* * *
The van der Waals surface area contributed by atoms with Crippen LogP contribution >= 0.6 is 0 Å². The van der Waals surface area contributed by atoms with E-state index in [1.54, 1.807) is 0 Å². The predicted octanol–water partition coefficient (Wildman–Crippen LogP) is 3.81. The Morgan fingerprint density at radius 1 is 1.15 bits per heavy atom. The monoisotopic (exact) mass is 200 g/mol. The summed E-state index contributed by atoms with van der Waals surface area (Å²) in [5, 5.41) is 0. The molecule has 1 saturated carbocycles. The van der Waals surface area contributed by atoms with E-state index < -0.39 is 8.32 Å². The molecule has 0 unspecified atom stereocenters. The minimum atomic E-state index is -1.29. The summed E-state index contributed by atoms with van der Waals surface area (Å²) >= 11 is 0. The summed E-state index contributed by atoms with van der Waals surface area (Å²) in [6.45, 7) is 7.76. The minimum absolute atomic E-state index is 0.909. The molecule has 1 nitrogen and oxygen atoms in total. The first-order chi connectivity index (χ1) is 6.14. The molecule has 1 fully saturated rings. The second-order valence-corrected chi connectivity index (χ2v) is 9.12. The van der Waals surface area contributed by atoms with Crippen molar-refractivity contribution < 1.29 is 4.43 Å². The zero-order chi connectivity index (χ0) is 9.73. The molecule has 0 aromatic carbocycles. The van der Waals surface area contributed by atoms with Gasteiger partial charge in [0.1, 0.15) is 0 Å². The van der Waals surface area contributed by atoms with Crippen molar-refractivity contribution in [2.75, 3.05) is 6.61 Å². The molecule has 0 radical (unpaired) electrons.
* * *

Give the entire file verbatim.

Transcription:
The van der Waals surface area contributed by atoms with Crippen LogP contribution >= 0.6 is 0 Å². The van der Waals surface area contributed by atoms with E-state index in [1.54, 1.807) is 0 Å². The predicted octanol–water partition coefficient (Wildman–Crippen LogP) is 3.81. The Morgan fingerprint density at radius 1 is 1.15 bits per heavy atom. The monoisotopic (exact) mass is 200 g/mol. The summed E-state index contributed by atoms with van der Waals surface area (Å²) in [5, 5.41) is 0. The molecule has 1 saturated carbocycles. The van der Waals surface area contributed by atoms with E-state index < -0.39 is 8.32 Å². The molecule has 0 unspecified atom stereocenters. The minimum atomic E-state index is -1.29. The summed E-state index contributed by atoms with van der Waals surface area (Å²) >= 11 is 0. The summed E-state index contributed by atoms with van der Waals surface area (Å²) in [6.45, 7) is 7.76. The minimum absolute atomic E-state index is 0.909. The molecule has 1 nitrogen and oxygen atoms in total. The first-order chi connectivity index (χ1) is 6.14. The molecule has 1 fully saturated rings. The second-order valence-corrected chi connectivity index (χ2v) is 9.12. The van der Waals surface area contributed by atoms with Crippen molar-refractivity contribution < 1.29 is 4.43 Å². The zero-order chi connectivity index (χ0) is 9.73. The molecule has 0 aromatic carbocycles. The van der Waals surface area contributed by atoms with Gasteiger partial charge in [0.1, 0.15) is 0 Å². The van der Waals surface area contributed by atoms with Crippen molar-refractivity contribution in [2.75, 3.05) is 6.61 Å². The molecule has 0 radical (unpaired) electrons.